STUDIO: COLUMBIA PICTURES
THEATRICAL RELEASE: MARCH 11, 2011
DVD RELEASE: JULY 2011
As with all alien invasion films, it begins with a bang. Through the patchy smog and suffocating traffic, Los Angeles is as popular with the intergalactic community as a college student in Cancun during Spring Break. When mysterious (to the characters, not the audience) meteors strike the ocean outside Santa Monica, Los Angeles suddenly becomes the favored vacation spot for a whole host of extraterrestrial tourists whose favorite pastime is a little carpet-bombing on the side.
In the fray we have SSrt. Michael Nantz (Harvey Dent—err, Aaron Eckhart), a traumatized marine looking to get out and begin a new life. Pulled back in by the short hairs, Ssgt. Nantz must find a way into warn-torn Santa Monica to save trapped civilians before the Air Force bombs Santa Monica back into the Golden Age of Hollywood. Thus, time—and humanities expiration date—are on the line.
Battle: Los Angeles wants to be different. The problem is, we’ve seen the beginning before: shaky-cam archival stock footage designed to express exposition in the same way one would have Morgan Freeman give a voice over monologue. The cinematography echoes District 9 and anything directed by Paul Greengrass, except the shot composition is amateurish and distracting, often zooming in and out for no apparent reason other than to add “tension.” Couple this with kinetic editing that doesn’t last on a shot long enough to give you any memorable detail and you have an exhausting and aggravating technical grievance.
One of the most intriguing parts of Battle: Los Angeles was the aspect of psychological warfare on the part of the aliens. When the marines enter Santa Monica and encounter resistance, it is unusually quiet. The tactics of the aliens—hiding and distracting marines with otherworldly noise—worked extremely well. Especially with the aliens maintaining the high ground. From a tactical perspective, the film worked incredibly well. Crawling through the ravaged suburbs, the intensity is palpable and often intensely engaging struggle to stay alive against an unknown enemy.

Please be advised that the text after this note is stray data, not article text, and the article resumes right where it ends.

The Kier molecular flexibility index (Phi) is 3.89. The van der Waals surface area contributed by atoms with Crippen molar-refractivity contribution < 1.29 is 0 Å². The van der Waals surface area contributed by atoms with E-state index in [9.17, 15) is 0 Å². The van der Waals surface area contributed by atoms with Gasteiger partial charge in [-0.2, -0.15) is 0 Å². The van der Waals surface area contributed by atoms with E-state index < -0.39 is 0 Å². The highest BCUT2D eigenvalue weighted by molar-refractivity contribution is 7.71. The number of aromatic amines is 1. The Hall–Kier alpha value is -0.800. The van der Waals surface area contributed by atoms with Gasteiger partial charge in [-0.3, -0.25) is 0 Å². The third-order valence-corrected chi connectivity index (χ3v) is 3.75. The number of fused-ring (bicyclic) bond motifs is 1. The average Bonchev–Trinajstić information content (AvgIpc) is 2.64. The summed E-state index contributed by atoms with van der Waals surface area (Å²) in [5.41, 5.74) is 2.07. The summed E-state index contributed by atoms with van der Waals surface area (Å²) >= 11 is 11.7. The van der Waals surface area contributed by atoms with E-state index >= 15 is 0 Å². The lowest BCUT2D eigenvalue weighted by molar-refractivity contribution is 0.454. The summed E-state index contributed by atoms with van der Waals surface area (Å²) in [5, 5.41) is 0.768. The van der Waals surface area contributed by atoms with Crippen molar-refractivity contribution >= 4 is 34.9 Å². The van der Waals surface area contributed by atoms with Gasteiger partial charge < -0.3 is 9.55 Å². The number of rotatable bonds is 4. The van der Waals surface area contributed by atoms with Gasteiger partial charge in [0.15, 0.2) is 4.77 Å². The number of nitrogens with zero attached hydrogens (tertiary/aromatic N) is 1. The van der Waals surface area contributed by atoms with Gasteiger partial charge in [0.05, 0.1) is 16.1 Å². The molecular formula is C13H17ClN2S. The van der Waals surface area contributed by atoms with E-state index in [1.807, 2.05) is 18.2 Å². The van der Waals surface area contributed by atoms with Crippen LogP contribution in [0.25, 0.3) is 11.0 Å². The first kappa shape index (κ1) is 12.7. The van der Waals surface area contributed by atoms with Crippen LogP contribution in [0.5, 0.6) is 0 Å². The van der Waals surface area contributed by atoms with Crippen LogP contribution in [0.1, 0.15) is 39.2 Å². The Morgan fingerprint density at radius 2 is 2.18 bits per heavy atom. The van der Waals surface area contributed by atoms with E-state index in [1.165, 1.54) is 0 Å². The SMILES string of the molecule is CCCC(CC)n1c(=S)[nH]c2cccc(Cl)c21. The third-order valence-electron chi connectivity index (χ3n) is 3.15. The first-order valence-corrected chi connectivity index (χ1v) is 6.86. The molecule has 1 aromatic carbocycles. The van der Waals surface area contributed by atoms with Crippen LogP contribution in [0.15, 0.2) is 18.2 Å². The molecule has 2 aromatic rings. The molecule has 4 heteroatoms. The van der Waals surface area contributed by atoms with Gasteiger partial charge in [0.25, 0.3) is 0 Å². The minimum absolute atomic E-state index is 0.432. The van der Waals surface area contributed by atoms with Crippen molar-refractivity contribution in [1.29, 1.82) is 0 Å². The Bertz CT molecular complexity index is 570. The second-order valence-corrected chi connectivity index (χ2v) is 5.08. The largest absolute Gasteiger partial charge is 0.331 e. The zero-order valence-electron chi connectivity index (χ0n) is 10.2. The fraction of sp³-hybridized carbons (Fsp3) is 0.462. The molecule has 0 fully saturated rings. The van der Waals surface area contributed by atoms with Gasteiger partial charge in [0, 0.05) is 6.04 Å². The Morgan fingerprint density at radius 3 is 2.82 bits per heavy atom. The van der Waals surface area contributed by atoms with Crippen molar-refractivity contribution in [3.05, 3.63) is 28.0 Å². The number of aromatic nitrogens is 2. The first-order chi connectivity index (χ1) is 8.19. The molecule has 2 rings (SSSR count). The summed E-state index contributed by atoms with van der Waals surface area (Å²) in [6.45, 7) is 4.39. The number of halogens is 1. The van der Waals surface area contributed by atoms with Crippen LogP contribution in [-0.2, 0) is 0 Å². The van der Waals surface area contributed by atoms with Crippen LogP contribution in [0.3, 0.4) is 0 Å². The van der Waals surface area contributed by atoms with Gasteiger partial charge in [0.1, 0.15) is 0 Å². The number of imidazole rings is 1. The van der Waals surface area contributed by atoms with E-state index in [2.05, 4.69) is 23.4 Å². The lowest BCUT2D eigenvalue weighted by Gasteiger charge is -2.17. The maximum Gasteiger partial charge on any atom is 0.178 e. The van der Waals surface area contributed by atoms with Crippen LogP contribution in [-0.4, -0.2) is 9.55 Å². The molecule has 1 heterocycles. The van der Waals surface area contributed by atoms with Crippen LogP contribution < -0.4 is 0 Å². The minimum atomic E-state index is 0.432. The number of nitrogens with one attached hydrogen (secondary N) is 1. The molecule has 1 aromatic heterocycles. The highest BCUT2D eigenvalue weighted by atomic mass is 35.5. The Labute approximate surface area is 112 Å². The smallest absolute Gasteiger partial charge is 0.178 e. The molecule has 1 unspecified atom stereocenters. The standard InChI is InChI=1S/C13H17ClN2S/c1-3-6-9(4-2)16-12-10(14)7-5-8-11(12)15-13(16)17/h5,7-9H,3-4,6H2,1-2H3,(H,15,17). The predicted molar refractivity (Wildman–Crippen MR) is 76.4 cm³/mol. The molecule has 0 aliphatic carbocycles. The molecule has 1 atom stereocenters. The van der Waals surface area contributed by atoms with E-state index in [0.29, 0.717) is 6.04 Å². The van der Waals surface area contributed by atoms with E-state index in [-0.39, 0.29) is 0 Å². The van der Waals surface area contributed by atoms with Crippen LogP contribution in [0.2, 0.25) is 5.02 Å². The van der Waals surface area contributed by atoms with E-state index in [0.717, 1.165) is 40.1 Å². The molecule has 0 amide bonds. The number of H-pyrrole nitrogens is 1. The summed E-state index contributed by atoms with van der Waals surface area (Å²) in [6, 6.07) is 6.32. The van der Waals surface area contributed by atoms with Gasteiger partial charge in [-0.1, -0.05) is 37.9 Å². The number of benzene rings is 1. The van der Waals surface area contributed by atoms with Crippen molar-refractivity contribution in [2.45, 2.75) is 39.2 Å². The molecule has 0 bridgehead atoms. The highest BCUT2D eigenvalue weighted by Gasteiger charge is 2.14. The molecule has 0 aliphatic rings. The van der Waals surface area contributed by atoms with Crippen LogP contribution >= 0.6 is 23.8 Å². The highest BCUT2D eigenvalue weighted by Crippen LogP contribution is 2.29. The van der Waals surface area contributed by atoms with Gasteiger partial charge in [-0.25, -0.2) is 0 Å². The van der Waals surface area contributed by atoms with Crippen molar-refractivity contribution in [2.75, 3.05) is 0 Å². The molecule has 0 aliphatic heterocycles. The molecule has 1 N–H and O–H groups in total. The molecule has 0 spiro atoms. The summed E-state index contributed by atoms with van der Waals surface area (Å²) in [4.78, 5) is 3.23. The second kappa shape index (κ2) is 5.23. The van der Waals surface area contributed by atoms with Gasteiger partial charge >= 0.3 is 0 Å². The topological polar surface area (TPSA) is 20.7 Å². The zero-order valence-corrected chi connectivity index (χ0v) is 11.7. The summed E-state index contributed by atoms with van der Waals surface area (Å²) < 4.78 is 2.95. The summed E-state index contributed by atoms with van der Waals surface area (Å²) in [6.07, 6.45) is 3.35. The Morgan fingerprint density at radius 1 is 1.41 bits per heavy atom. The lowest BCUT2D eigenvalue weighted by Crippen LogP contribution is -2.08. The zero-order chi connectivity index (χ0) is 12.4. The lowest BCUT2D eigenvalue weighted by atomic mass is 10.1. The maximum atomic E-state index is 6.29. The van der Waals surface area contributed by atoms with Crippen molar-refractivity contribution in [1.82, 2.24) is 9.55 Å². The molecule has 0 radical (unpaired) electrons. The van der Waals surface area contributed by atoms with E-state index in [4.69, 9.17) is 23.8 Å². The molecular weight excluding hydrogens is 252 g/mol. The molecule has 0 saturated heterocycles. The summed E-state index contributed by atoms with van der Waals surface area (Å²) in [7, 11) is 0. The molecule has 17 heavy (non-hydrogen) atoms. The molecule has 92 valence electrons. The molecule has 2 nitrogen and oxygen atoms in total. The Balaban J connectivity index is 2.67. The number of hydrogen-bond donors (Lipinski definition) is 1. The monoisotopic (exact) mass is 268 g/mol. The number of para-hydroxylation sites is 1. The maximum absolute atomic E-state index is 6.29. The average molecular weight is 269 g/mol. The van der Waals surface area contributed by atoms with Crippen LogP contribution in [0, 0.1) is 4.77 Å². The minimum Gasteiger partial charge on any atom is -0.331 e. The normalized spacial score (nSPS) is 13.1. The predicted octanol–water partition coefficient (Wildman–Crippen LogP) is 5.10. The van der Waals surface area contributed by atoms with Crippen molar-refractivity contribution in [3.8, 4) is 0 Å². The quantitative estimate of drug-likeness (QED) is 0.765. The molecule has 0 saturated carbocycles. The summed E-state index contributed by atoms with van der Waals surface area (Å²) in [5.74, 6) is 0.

Though saddled with inane dialogue and a less-than original character, Eckhart makes Ssgt. Nantz empathetic enough for us to give a gnat’s fanny whether he lives or dies. Channeling fierce loyalty and intelligence, his performance stands out beyond his faceless fellow soldiers (Ne-Yo, Michelle Rodriguez) who are simply there to scream, shoot and run away.
Battle: Los Angeles tries to put a unique spin on the alien genre by combining the “end of the world hysteria” of ID4, the war tension of Black Hawk Down and the shaky-cam of District 9. However, while the film matched my expectations in the thrilling department, it failed in fully executing the technical capabilities and resorted to cheap clichés of the screenplay variety. In many ways, this film is a disappointment. However, for a film to give aliens tactical advantage and intelligent reasons for an invasion, this deserves praise. So. I welcome all extraterrestrial life to come to Los Angeles to join us in an epic Spring Break. Just stay out of the water and try not to breathe too much.The review can be read at: